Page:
Nanna Svartz Grant and DBT course
We are happy and grateful to have received financial support from the Professor Nanna Svartz foundation, a foundation that supports research with a focus on internal medicine!
Also, end of January we completed our participation in the Design-Build-Test course, in which we hosted 6 students from the engineering physics and biotechnology programs over 5 months. The creative students worked in an interdisciplinary group to develop novel measuring approaches that might facilitate our lab work in the future. We thank the six students for their great work and a really nice prototype!
PhD course on the microbiome completed!
This week we organised a course on the Microbiome for the National Doctoral Programme in Infection and Antibiotics (NDPIA). While the pandemic made a physical meeting impossible, this first online course gave us instead the chance to offer an incredible line-up of speakers, which included several pioneers in microbiota research.
We were initially a bit sceptical whether we would get sufficient interaction and questions by the participants, but this group really exceeded our expectations so much and we are still overwhelmed by the quality and active participation of the students.
Calls for continuation!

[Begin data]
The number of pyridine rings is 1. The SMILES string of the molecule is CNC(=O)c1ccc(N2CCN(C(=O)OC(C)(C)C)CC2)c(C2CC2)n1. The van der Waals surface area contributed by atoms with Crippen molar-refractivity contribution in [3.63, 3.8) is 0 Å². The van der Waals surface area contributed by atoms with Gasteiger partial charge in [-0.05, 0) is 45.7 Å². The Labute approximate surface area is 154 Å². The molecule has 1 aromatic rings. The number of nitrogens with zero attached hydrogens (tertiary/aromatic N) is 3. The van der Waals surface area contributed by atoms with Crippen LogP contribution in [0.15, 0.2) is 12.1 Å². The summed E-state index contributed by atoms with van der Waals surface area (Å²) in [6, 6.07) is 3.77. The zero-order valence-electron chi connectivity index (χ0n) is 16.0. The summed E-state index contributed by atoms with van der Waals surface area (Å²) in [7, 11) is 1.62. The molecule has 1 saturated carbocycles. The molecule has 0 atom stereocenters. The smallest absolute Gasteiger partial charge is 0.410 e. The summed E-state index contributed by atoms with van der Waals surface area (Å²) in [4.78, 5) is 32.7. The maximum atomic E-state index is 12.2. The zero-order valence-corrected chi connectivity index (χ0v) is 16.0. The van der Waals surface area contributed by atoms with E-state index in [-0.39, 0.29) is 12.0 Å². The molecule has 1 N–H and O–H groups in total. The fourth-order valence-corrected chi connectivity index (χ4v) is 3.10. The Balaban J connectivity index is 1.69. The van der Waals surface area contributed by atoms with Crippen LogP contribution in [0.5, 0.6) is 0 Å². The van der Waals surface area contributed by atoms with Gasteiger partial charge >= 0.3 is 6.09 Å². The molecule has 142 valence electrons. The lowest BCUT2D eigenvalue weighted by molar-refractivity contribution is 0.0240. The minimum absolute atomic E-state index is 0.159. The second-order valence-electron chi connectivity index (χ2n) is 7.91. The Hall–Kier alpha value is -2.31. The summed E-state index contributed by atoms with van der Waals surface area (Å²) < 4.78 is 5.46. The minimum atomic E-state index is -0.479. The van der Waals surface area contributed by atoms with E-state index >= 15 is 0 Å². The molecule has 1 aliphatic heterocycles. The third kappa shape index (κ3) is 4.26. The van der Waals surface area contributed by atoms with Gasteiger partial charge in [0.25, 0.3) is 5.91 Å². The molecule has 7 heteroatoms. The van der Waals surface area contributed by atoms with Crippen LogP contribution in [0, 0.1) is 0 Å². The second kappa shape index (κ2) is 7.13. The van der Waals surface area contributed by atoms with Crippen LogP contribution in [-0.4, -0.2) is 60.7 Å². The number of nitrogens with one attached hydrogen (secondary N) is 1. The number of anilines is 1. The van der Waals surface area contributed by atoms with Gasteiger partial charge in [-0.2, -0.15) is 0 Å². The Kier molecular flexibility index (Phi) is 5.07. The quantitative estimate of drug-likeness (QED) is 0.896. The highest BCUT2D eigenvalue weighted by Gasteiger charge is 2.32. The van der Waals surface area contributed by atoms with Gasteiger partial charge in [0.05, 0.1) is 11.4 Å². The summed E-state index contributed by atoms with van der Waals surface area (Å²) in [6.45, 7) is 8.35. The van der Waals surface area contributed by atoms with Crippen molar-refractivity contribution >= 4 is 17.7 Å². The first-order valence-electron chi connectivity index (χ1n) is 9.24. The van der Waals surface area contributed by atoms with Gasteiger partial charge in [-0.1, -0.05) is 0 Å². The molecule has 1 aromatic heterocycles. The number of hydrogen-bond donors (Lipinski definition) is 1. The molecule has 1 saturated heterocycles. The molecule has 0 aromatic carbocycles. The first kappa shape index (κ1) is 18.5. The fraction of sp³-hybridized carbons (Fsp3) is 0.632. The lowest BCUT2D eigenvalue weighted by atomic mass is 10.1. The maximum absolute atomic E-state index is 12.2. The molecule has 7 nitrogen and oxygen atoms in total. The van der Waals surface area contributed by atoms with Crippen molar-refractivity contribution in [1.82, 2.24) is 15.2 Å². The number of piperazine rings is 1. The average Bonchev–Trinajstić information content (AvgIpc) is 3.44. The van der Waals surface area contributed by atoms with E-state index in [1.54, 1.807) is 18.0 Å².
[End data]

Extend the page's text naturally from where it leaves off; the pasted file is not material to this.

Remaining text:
Movie for the Researchers Night!
Today the lab became part of a movie scene that is planned for the upcoming Researcher’s Night (Forskar Fredag) at the Curiosum, Umeå’s new science center for children and adults.
Fabiola and Dhirend are looking into the intestine and see very nice structures of villi covered with mucus, but is this everything? Can they help MIMS-director Oliver Billker to find what he is looking for? You might find out on Forskar Fredag in a few weeks!
Nobel prize to research from MIMS!!
This years Nobel prize in Chemistry was awarded to Emmanuelle Charpentier and Jennifer Doudna, for their groundbreaking work on the CRISPR-Cas9 gene editing technology.
Emmanuelle Charpentier is a honorary doctor at Umeå University and has been the first group leader at the Laboratory for Molecular Infection Medicine Sweden (MIMS). Part of her fundamental discoveries leading to the Nobel Prize were made here in our department, and of course, everybody here at MIMS and Umeå University is very happy and proud, calling for a little party. Emmanuelle joined via Zoom and shared some good memories about her time up here in Umeå.
Mucus defects in genetically obese mice!